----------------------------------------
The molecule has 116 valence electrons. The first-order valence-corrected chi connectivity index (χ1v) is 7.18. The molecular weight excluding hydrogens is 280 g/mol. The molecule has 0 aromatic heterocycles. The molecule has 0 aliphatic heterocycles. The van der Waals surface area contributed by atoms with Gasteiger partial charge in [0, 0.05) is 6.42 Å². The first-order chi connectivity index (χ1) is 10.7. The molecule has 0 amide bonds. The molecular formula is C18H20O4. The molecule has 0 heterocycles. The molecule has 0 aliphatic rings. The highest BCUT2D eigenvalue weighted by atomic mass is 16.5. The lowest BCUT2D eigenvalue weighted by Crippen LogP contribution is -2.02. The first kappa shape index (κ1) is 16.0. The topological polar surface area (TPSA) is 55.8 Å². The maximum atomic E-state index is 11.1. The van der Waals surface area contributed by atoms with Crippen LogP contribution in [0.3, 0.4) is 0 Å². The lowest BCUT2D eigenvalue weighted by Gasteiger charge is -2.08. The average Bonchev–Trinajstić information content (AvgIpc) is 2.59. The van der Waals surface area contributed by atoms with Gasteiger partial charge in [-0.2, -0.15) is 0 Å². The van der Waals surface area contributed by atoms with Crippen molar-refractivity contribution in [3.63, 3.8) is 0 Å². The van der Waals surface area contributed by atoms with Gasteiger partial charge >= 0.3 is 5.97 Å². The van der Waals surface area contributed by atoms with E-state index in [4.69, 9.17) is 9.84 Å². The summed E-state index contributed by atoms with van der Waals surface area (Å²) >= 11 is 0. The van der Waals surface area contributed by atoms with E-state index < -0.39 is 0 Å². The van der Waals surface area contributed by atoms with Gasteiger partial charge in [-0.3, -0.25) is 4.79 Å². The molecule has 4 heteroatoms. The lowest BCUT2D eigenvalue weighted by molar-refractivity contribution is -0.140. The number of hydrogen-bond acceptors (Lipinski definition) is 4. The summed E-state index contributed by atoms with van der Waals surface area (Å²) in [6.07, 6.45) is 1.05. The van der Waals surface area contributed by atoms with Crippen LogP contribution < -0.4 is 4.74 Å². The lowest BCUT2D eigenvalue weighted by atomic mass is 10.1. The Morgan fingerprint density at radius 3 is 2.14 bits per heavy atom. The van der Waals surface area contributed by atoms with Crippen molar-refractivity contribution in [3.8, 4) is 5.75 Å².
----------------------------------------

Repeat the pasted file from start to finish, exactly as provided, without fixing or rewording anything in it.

The molecule has 116 valence electrons. The first-order valence-corrected chi connectivity index (χ1v) is 7.18. The molecular weight excluding hydrogens is 280 g/mol. The molecule has 0 aromatic heterocycles. The molecule has 0 aliphatic heterocycles. The van der Waals surface area contributed by atoms with Gasteiger partial charge in [0, 0.05) is 6.42 Å². The first-order chi connectivity index (χ1) is 10.7. The molecule has 0 amide bonds. The molecular formula is C18H20O4. The molecule has 0 heterocycles. The molecule has 0 aliphatic rings. The highest BCUT2D eigenvalue weighted by atomic mass is 16.5. The lowest BCUT2D eigenvalue weighted by Crippen LogP contribution is -2.02. The first kappa shape index (κ1) is 16.0. The topological polar surface area (TPSA) is 55.8 Å². The maximum atomic E-state index is 11.1. The van der Waals surface area contributed by atoms with Crippen LogP contribution in [0.3, 0.4) is 0 Å². The lowest BCUT2D eigenvalue weighted by Gasteiger charge is -2.08. The average Bonchev–Trinajstić information content (AvgIpc) is 2.59. The van der Waals surface area contributed by atoms with Gasteiger partial charge in [-0.2, -0.15) is 0 Å². The van der Waals surface area contributed by atoms with Crippen molar-refractivity contribution in [3.63, 3.8) is 0 Å². The van der Waals surface area contributed by atoms with Gasteiger partial charge >= 0.3 is 5.97 Å². The van der Waals surface area contributed by atoms with E-state index in [4.69, 9.17) is 9.84 Å². The summed E-state index contributed by atoms with van der Waals surface area (Å²) >= 11 is 0. The van der Waals surface area contributed by atoms with E-state index < -0.39 is 0 Å². The van der Waals surface area contributed by atoms with Gasteiger partial charge in [-0.3, -0.25) is 4.79 Å². The molecule has 4 heteroatoms. The lowest BCUT2D eigenvalue weighted by molar-refractivity contribution is -0.140. The number of hydrogen-bond acceptors (Lipinski definition) is 4. The summed E-state index contributed by atoms with van der Waals surface area (Å²) in [6.07, 6.45) is 1.05. The van der Waals surface area contributed by atoms with Crippen LogP contribution < -0.4 is 4.74 Å². The lowest BCUT2D eigenvalue weighted by atomic mass is 10.1. The Morgan fingerprint density at radius 3 is 2.14 bits per heavy atom. The van der Waals surface area contributed by atoms with Crippen molar-refractivity contribution in [3.8, 4) is 5.75 Å².